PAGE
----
Saturday, October 08, 2011

The Shabby Side of the Short North Lights Up!

The newly restored 'Garden' sign, minutes before it was lit for the first time in 32 years.
October 1st was the date for Ohio Plein Air Society members to come to the northern most block of the Short North, in Columbus, and create paintings of the facade of the old Garden Theatre, now The Short North Stage.

It was drizzly, and breezy, and chilly.

Edie Dean painting. I really wanted the LOTTERY sign lit up in this photo.
That combination makes for a sometimes miserable artist. But it was perfect weather for the seedier side of the Short North. Edie Dean was at work when I arrived, but we had already 'phone commed' a few times before I hit town.

As I reported for duty, Edie said, "This guy says we can set up under his awning." It was a liquor store, and at 9:30 AM there were a legion of thirsty customers passing through the door. It took me some time to settle in and get things going. I'd been out the night before at a Greek restaurant. Wine, belly dancing and song made for a fun-filled evening. But now, the reality of the task at hand was before me.

I slowly got my equipment gathered and to the sidewalk. I made two quick sketches to help me decide the size and shape of the canvas I'd work on. I'd toured this theatre two weeks prior to Saturday, and to make a long story short, fell in love with it, as did the two gentlemen that are making it's restoration and rebirth a reality.
The "GARDEN" sign was being re-lit on Saturday evening at 9:00 PM, an historic moment, not only for the theatre, but also for this shabby neighborhood.

But my job on that day was to depict it on canvas.

It seemed to take me a long time to get started. Was it fear, or thinking and planning? I'd like to say say it was the latter, but I believe it was a bit of both. I was spoiled for choice on the selection of canvas size for my painting. What I settled on was a 20" x 10" stretched canvas that had been hiding in my studio for the longest time. I'd forgotten that my easel only accommodates the height of a 16" canvas. So now, I had to take even more time, scooping up and moving down the large globs of oil paint that I'd just squeezed out into their usual spots at the top of my palette. In their place, I rested the bottom my the canvas.
Near the end of the painting a steady drizzle forced me
to move my easel forward under the awning.

It felt good to be painting. There was a sort of buzz in the air. The promise of the day, and the evenings event, but there was something more. Many were anticipating that afternoon's OSU game with their greatest rival, Michigan, and I knew that I was attending the opening of the Short North Stage and the re-lighting of The Garden Theatre sign!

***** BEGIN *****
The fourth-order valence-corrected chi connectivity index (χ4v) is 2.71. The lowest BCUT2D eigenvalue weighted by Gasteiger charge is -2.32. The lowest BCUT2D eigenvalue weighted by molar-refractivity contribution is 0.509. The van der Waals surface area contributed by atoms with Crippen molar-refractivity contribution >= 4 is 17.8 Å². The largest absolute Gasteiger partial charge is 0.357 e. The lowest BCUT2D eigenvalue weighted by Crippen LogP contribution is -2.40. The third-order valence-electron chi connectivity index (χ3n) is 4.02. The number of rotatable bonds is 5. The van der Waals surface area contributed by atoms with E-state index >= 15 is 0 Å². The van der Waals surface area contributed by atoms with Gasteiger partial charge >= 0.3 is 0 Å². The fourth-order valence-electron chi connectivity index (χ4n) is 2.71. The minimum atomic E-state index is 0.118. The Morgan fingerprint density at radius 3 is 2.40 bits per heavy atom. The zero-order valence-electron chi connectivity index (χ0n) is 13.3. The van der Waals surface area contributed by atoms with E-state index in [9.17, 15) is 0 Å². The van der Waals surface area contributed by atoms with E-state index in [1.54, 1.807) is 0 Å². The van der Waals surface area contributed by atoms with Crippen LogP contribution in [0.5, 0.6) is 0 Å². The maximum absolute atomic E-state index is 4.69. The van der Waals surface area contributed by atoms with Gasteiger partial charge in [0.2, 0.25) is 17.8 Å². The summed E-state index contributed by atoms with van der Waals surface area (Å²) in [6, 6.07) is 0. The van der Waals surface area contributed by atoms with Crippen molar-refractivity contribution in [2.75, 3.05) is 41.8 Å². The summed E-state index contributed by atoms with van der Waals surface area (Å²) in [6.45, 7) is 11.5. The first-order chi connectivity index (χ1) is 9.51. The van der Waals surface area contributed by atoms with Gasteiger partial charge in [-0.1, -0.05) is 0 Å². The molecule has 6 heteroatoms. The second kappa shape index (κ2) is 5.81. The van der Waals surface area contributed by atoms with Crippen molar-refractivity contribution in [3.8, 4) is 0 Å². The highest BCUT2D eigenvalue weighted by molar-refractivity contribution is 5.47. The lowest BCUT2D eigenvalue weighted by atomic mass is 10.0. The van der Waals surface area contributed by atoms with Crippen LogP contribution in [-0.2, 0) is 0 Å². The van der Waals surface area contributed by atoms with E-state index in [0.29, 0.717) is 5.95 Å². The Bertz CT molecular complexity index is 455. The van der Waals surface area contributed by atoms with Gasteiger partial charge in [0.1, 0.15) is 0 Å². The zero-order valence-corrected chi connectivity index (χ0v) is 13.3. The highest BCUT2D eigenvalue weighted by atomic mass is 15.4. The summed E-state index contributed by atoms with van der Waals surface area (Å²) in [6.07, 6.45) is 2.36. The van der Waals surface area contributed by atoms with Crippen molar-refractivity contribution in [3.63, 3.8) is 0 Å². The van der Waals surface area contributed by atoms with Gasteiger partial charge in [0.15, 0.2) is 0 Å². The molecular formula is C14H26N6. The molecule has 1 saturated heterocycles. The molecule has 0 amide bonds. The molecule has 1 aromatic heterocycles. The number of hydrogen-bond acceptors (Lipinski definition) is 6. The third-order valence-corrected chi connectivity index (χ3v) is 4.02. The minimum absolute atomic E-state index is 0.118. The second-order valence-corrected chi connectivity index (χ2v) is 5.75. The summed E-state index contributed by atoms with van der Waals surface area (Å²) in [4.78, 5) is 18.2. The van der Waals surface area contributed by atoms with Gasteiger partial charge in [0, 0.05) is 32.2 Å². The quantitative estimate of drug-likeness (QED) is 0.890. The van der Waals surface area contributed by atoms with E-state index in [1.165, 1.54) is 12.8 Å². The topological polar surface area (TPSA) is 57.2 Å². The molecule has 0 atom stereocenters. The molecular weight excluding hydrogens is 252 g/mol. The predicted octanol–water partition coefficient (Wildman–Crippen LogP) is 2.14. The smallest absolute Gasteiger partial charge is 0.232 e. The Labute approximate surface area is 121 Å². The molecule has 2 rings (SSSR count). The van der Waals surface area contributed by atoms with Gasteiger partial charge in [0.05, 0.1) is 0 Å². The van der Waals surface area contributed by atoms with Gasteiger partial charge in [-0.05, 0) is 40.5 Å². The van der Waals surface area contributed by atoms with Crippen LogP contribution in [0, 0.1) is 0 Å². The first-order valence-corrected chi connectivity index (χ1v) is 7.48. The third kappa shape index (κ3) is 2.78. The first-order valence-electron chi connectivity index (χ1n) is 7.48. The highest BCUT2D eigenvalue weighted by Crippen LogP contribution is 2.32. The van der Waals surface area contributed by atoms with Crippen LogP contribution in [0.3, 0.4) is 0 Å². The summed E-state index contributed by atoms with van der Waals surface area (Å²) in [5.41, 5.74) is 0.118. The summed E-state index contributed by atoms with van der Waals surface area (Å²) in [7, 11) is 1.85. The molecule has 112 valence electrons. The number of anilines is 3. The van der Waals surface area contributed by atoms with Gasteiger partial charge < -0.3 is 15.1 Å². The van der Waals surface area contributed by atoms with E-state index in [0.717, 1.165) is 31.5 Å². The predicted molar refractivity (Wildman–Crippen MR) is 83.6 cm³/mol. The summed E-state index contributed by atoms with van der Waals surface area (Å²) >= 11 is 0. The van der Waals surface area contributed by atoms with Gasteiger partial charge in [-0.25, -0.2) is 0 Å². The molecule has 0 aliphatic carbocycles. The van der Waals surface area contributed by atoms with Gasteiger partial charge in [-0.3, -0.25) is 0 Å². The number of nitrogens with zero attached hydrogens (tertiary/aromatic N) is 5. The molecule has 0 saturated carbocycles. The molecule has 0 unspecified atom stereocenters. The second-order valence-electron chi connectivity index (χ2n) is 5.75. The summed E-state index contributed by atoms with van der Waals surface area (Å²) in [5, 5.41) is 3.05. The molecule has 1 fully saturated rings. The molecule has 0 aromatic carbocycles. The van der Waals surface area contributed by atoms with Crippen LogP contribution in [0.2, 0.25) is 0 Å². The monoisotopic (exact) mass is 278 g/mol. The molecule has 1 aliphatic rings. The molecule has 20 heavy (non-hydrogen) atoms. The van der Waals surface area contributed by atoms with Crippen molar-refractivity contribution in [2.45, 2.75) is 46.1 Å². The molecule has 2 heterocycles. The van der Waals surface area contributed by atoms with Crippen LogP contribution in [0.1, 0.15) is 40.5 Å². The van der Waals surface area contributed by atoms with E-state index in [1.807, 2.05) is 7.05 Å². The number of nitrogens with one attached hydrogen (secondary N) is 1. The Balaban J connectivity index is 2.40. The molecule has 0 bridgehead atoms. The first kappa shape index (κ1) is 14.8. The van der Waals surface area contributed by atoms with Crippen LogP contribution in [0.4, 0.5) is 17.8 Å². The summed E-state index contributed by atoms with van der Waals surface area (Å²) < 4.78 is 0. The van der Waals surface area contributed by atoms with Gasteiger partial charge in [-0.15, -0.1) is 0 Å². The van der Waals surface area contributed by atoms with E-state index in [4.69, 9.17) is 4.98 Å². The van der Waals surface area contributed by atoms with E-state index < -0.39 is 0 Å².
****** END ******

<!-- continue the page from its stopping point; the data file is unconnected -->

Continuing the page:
What I didn't know was that a real life drama would come to me outside the walls of the theatre, in the form of a man named Jack, not his real name.
Jack crossed the street on the way to the store, and saw two artists. He stopped by Edie's easel first, and she kindly sent him to me. He liked what I was doing, and we started to banter back for what I thought would be a few minutes at most. I guess he was having a good a time jive talking with me, cause he wound up standing at either side of me for at least two hours!

Somehow, he got to telling me that his mother lived in New York, and that he had been a singer there. Right down my alley, since I had been a singer for a long time.
video
Jack sang "Superstar" and customized it for Edie and I.
We stood on the street, me painting, him singing,
sometimes singing together.

 How I painted anything, I am not sure. 

Jack was no stranger to bars, in any of their forms; he'd kicked life, and been kicked around by it; but, he still had his talent. And on this day, we connected on a human level, through our mutual love of music. Here I had a seasoned yet rusty singer right there on the street entertaining me while I painted! We started to talk about our favorite songs. He said he'd been a jazz singer, and had all the right lingo, and a voice that isn't as apparent in the video posted here. I believed every word that this nightingale told me.

I offered him $20.00 in exchange for the entertainment. I can still hear the warm tone in his voice when he later said, "Deb, why did you give me that money? You didn't have to do that." I replied, "I gave it to you for the songs that you gave to me. You can give it back if you want to." "No," he said thoughtfully, "I need it." I had to laugh to myself. We had connected pretty deeply. He was very open with me about his life. Some of what he told me resonated on a personal level; some of what he said I'd seen first hand in my own family. My time with him enriched me, made me feel less judgemental. Jack had a story, and good one, but I can't tell it properly without his permission.

All the while, people walking north to the OSU tailgate parties sometimes stopped to talk, or admire my painting, and one of them happened to be a photographer from the Columbus Dispatch. He asked if he could take some photos of me painting. But first he took photos of me and Jack, and Jack by himself. Then he wanted Jack to move to the side so he could photograph the painting. Jackie wasn't too happy about that, and by the time the photographer had finished, the songbird had vanished into thin air! No goodbyes.

Here's a link to Ty Wright's photo that appeared
in the October 4th Dispatch.

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